by Tiggy Johnson
You’ve set aside a few hours to research. You even have a particular ancestor in mind who you just have to know more about, someone you haven’t had enough time to focus on yet. You make your cuppa, sit down at the computer and make a start.
After an hour or so, you’ve found a few tidbits about your ancestor, but nothing major. So you try a different kind of search. Perhaps a broader search, a narrower search, fewer terms, more terms, whatever. There, in your search results, is something that grabs your attention. It doesn’t have anything to do with your ancestor but then, how will you know if you don’t at least skim it?
You start reading, at first just scanning through, looking for information that suggests this fascinating story might be about your ancestor. After ten minutes, you know it isn’t. But you can’t tear yourself away.
You’re torn. You know you should stop, go back to your purposeful search, your goal, try to find something about your ancestor, but you’re trapped. You’ll just read a little more, you tell yourself, then after half an hour of not moving, you try to break the spell by making another cuppa, having a stretch, promising yourself you’ll get back to your search, your ancestor.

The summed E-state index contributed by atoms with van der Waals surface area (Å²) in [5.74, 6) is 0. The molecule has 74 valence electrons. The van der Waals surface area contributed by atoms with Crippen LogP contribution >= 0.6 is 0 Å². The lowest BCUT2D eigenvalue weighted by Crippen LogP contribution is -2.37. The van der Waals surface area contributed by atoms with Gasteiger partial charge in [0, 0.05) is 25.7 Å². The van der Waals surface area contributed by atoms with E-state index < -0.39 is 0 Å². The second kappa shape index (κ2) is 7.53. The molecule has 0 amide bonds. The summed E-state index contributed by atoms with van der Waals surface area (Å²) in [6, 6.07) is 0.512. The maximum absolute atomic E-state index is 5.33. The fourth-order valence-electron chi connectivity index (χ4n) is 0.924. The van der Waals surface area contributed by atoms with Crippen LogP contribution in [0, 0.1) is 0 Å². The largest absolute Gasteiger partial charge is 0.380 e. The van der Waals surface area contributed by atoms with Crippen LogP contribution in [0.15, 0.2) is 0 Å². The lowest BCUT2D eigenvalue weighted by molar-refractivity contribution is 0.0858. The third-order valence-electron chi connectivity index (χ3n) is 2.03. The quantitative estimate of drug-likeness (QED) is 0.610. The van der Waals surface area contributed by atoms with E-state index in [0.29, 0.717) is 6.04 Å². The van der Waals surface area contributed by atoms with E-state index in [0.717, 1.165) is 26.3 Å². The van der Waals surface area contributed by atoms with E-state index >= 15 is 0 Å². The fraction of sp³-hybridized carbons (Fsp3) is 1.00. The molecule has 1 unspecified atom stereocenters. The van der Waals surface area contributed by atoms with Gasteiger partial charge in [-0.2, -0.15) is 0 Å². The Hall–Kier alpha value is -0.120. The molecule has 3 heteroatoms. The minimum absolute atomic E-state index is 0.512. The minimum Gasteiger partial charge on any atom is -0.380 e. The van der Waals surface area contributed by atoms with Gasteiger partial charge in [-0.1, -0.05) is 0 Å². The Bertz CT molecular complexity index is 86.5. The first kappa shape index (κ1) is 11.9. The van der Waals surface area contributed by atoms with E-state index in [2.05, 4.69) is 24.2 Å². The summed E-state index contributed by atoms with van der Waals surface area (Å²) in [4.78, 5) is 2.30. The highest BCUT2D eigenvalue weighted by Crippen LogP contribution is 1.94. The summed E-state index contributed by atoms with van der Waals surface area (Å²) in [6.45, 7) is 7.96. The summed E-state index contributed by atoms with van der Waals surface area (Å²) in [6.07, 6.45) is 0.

But when you sit back down you google terms to find out more about the story that’s distracted you from your goal.
We’ve all done it.
This is how I learned about the Bideford witch trial, where three women – Temperance Lloyd, Mary Trembles and Susanna Edwards – in 1685, became the last women to be convicted and hanged in England for witchcraft. I won’t go into it here (you can follow the link if you want to know more, or google their names, or terms, etc), but wanted to share how their story has taken me away from researching my ancestors for many more hours than I’d like to count. And I still find myself coming back to it!
Tell me, what exciting event/s have you been distracted by?
By the way, I haven’t proved either way, but I’m fairly certain I won’t be claiming any of the ‘witches’: my Lloyds hadn’t (quite) made their way to Bideford by then.